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Henry Gray (1825–1861).  Anatomy of the Human Body.  1918.
 
vessel anastomose with the arteries of the cancellous and compact tissues. In most of the flat, and in many of the short spongy bones, one or more large apertures are observed, which transmit to the central parts of the bone vessels corresponding to the nutrient arteries and veins. The veins emerge from the long bones in three places (Kölliker): (1) one or two large veins accompany the artery; (2) numerous large and small veins emerge at the articular extremities; (3) many small veins pass out of the compact substance. In the flat cranial bones the veins are large, very numerous, and run in tortuous canals in the diploic tissue, the sides of the canals being formed by thin lamellæ of bone, perforated here and there for the passage of branches from the adjacent cancelli. The same condition is also found in all cancellous tissue, the veins being enclosed and supported by osseous material, and having exceedingly thin coats. When a bone is divided, the vessels remain patulous, and do not contract in the canals in which they are contained. Lymphatic vessels, in addition to those found in the periosteum, have been traced by Cruikshank into the substance of bone, and Klein describes them as running in the Haversian canals. Nerves are distributed freely to the periosteum, and accompany the nutrient arteries into the interior of the bone. They are said by Kölliker to be most numerous in the articular extremities of the long bones, in the vertebræ, and in the larger flat bones.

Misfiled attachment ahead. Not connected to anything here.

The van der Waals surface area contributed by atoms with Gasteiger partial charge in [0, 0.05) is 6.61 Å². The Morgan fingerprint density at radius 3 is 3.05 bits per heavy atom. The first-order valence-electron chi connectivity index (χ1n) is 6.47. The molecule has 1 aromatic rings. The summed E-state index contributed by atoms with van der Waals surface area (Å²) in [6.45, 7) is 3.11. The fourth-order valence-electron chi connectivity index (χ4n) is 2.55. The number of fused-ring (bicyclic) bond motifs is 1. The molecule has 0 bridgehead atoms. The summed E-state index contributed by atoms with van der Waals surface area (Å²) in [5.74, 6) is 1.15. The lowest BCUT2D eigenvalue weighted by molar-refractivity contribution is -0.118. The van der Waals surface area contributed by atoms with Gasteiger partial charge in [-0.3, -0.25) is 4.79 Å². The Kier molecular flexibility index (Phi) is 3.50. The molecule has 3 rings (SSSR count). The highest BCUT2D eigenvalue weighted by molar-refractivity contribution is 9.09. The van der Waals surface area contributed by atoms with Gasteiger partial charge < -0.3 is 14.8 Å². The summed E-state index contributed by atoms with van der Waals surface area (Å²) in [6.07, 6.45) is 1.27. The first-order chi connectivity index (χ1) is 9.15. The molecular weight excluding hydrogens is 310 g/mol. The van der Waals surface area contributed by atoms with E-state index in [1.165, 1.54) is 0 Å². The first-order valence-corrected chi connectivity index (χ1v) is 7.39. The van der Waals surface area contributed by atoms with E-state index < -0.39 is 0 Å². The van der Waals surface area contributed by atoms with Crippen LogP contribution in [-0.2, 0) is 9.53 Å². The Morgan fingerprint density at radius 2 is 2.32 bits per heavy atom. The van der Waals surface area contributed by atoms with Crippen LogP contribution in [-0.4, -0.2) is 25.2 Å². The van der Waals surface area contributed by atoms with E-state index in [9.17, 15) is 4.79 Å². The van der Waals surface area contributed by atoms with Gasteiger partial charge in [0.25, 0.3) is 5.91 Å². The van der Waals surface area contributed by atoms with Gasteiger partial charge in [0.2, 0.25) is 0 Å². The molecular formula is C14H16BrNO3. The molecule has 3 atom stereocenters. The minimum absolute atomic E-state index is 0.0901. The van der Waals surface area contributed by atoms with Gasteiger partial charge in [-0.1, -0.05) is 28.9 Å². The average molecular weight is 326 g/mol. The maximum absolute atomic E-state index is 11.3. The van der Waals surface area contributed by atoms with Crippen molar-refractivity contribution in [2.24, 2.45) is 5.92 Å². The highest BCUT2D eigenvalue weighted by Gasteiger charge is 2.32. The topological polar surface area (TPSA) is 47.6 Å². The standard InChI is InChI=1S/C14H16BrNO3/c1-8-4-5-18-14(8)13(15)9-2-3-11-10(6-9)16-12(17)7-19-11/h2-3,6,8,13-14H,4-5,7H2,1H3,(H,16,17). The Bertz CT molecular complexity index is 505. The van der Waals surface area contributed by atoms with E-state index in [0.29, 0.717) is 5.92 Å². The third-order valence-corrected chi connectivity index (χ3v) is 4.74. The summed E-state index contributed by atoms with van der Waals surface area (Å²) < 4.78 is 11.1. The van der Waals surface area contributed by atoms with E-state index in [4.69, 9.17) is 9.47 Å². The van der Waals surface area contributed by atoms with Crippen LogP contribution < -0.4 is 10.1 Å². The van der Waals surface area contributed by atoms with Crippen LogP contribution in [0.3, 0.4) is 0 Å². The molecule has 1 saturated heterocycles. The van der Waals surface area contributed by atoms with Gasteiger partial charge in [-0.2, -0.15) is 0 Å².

FIG. 73– Transverse section of compact tissue bone. Magnified. (Sharpey.) (See enlarged image)


Minute Anatomy.—A transverse section of dense bone may be cut with a saw and ground down until it is sufficiently thin.
  If this be examined with a rather low power the bone will be seen to be mapped out into a number of circular districts each consisting of a central hole surrounded by a number of concentric rings. These districts are termed Haversian systems; the central hole is an Haversian canal, and the rings are layers of bony tissue arranged concentrically around the central canal, and termed lamellæ. Moreover, on closer examination it will be found that between these lamellæ, and therefore also arranged concentrically around the central canal, are a number of little dark spots, the lacunæ, and that these lacunæ are connected with each other and with the central Haversian canal by a number of fine dark lines, which radiate like the spokes of a wheel and are called canaliculi. Filling in the irregular intervals which are left between these circular systems are other lamellæ, with their lacunæ and canaliculi running in various directions, but more or less curved (Fig. 73); they are termed interstitial lamellæ. Again, other lamellæ, found on the surface of the bone, are arranged parallel to its circumference; they are termed circumferential,

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